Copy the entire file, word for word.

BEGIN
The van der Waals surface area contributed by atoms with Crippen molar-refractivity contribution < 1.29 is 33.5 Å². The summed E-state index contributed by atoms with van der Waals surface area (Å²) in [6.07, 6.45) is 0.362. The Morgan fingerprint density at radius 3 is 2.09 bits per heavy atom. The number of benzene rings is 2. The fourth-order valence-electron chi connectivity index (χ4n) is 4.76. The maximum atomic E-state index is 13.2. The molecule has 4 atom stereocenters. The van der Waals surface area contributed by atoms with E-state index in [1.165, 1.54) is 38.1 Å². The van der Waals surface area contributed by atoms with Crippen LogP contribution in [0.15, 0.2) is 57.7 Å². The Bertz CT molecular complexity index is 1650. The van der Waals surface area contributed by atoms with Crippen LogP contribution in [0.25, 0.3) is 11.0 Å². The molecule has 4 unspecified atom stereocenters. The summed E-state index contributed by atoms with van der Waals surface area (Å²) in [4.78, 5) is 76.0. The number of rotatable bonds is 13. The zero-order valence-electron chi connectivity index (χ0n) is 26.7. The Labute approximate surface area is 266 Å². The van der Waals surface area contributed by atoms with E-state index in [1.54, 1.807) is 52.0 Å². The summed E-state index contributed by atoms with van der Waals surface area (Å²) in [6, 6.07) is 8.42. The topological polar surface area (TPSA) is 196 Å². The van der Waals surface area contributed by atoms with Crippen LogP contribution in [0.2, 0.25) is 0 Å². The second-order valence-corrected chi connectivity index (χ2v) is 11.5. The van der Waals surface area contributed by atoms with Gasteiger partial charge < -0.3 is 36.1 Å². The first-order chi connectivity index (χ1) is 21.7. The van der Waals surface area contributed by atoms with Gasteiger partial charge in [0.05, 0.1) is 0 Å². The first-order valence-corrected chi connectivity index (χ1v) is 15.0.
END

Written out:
The van der Waals surface area contributed by atoms with Crippen molar-refractivity contribution < 1.29 is 33.5 Å². The summed E-state index contributed by atoms with van der Waals surface area (Å²) in [6.07, 6.45) is 0.362. The Morgan fingerprint density at radius 3 is 2.09 bits per heavy atom. The number of benzene rings is 2. The fourth-order valence-electron chi connectivity index (χ4n) is 4.76. The maximum atomic E-state index is 13.2. The molecule has 4 atom stereocenters. The van der Waals surface area contributed by atoms with E-state index in [1.165, 1.54) is 38.1 Å². The van der Waals surface area contributed by atoms with Crippen LogP contribution in [0.15, 0.2) is 57.7 Å². The Bertz CT molecular complexity index is 1650. The van der Waals surface area contributed by atoms with Crippen LogP contribution in [0.25, 0.3) is 11.0 Å². The molecule has 4 unspecified atom stereocenters. The summed E-state index contributed by atoms with van der Waals surface area (Å²) in [4.78, 5) is 76.0. The number of rotatable bonds is 13. The zero-order valence-electron chi connectivity index (χ0n) is 26.7. The Labute approximate surface area is 266 Å². The van der Waals surface area contributed by atoms with E-state index in [1.54, 1.807) is 52.0 Å². The summed E-state index contributed by atoms with van der Waals surface area (Å²) in [6, 6.07) is 8.42. The topological polar surface area (TPSA) is 196 Å². The van der Waals surface area contributed by atoms with Crippen LogP contribution in [0.2, 0.25) is 0 Å². The second-order valence-corrected chi connectivity index (χ2v) is 11.5. The van der Waals surface area contributed by atoms with Gasteiger partial charge < -0.3 is 36.1 Å². The first-order chi connectivity index (χ1) is 21.7. The van der Waals surface area contributed by atoms with Gasteiger partial charge in [0.05, 0.1) is 0 Å². The first-order valence-corrected chi connectivity index (χ1v) is 15.0.